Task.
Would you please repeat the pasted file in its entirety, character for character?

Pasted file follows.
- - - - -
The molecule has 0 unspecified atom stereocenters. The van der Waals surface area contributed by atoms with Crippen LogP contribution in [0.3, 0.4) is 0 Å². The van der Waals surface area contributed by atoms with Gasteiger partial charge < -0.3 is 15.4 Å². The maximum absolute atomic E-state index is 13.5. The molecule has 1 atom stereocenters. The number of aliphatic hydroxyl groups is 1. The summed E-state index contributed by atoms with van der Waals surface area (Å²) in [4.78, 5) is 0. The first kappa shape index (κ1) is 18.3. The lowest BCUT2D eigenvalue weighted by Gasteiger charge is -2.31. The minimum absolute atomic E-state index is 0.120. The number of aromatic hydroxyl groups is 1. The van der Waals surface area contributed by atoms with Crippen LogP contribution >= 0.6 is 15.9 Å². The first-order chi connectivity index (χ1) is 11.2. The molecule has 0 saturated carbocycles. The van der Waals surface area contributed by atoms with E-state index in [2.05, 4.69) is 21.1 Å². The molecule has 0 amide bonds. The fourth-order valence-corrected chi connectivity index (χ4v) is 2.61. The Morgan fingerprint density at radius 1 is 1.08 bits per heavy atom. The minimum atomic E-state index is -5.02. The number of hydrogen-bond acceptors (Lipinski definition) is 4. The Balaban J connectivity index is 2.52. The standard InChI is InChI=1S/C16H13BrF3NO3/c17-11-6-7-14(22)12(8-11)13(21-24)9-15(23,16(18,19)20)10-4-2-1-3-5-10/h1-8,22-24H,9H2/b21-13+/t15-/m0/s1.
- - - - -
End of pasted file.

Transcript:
The molecule has 0 unspecified atom stereocenters. The van der Waals surface area contributed by atoms with Crippen LogP contribution in [0.3, 0.4) is 0 Å². The van der Waals surface area contributed by atoms with Gasteiger partial charge < -0.3 is 15.4 Å². The maximum absolute atomic E-state index is 13.5. The molecule has 1 atom stereocenters. The number of aliphatic hydroxyl groups is 1. The summed E-state index contributed by atoms with van der Waals surface area (Å²) in [4.78, 5) is 0. The first kappa shape index (κ1) is 18.3. The lowest BCUT2D eigenvalue weighted by Gasteiger charge is -2.31. The minimum absolute atomic E-state index is 0.120. The number of aromatic hydroxyl groups is 1. The van der Waals surface area contributed by atoms with Crippen LogP contribution >= 0.6 is 15.9 Å². The first-order chi connectivity index (χ1) is 11.2. The molecule has 0 saturated carbocycles. The van der Waals surface area contributed by atoms with E-state index in [2.05, 4.69) is 21.1 Å². The molecule has 0 amide bonds. The fourth-order valence-corrected chi connectivity index (χ4v) is 2.61. The Morgan fingerprint density at radius 1 is 1.08 bits per heavy atom. The minimum atomic E-state index is -5.02. The number of hydrogen-bond acceptors (Lipinski definition) is 4. The Balaban J connectivity index is 2.52. The standard InChI is InChI=1S/C16H13BrF3NO3/c17-11-6-7-14(22)12(8-11)13(21-24)9-15(23,16(18,19)20)10-4-2-1-3-5-10/h1-8,22-24H,9H2/b21-13+/t15-/m0/s1.